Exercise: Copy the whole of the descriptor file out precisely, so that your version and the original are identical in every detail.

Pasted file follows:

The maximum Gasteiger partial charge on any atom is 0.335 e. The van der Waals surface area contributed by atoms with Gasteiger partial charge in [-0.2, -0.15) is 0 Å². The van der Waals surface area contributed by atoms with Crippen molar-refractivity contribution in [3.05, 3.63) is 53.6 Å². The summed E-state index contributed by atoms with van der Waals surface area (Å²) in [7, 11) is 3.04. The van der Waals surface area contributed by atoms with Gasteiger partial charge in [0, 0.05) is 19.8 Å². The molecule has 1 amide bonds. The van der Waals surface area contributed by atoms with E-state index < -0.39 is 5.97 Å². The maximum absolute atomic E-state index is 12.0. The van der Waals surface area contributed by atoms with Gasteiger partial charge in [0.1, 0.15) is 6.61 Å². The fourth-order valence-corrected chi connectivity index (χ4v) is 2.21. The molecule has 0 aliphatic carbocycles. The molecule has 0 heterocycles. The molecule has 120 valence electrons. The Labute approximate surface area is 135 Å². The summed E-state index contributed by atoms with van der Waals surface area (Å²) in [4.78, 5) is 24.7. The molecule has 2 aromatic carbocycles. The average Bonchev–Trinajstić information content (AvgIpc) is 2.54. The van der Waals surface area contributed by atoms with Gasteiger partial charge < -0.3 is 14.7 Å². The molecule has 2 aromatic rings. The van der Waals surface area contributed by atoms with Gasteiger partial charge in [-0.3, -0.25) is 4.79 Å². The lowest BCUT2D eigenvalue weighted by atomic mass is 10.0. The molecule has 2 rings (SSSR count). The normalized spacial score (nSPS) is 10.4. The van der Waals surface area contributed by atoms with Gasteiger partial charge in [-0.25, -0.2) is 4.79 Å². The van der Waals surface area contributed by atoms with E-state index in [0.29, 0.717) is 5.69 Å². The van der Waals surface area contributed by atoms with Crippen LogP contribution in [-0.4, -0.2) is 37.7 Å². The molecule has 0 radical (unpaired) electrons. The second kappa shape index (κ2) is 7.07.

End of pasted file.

The maximum Gasteiger partial charge on any atom is 0.335 e. The van der Waals surface area contributed by atoms with Gasteiger partial charge in [-0.2, -0.15) is 0 Å². The van der Waals surface area contributed by atoms with Crippen molar-refractivity contribution in [3.05, 3.63) is 53.6 Å². The summed E-state index contributed by atoms with van der Waals surface area (Å²) in [7, 11) is 3.04. The van der Waals surface area contributed by atoms with Gasteiger partial charge in [0, 0.05) is 19.8 Å². The molecule has 1 amide bonds. The van der Waals surface area contributed by atoms with E-state index < -0.39 is 5.97 Å². The maximum absolute atomic E-state index is 12.0. The van der Waals surface area contributed by atoms with Gasteiger partial charge in [0.1, 0.15) is 6.61 Å². The fourth-order valence-corrected chi connectivity index (χ4v) is 2.21. The molecule has 0 aliphatic carbocycles. The molecule has 0 heterocycles. The molecule has 120 valence electrons. The Labute approximate surface area is 135 Å². The summed E-state index contributed by atoms with van der Waals surface area (Å²) in [4.78, 5) is 24.7. The molecule has 2 aromatic carbocycles. The average Bonchev–Trinajstić information content (AvgIpc) is 2.54. The van der Waals surface area contributed by atoms with Gasteiger partial charge < -0.3 is 14.7 Å². The molecule has 2 aromatic rings. The van der Waals surface area contributed by atoms with Gasteiger partial charge in [-0.3, -0.25) is 4.79 Å². The lowest BCUT2D eigenvalue weighted by atomic mass is 10.0. The molecule has 2 rings (SSSR count). The normalized spacial score (nSPS) is 10.4. The van der Waals surface area contributed by atoms with Gasteiger partial charge in [-0.25, -0.2) is 4.79 Å². The van der Waals surface area contributed by atoms with E-state index in [0.29, 0.717) is 5.69 Å². The van der Waals surface area contributed by atoms with Crippen LogP contribution in [-0.4, -0.2) is 37.7 Å². The molecule has 0 radical (unpaired) electrons. The second kappa shape index (κ2) is 7.07.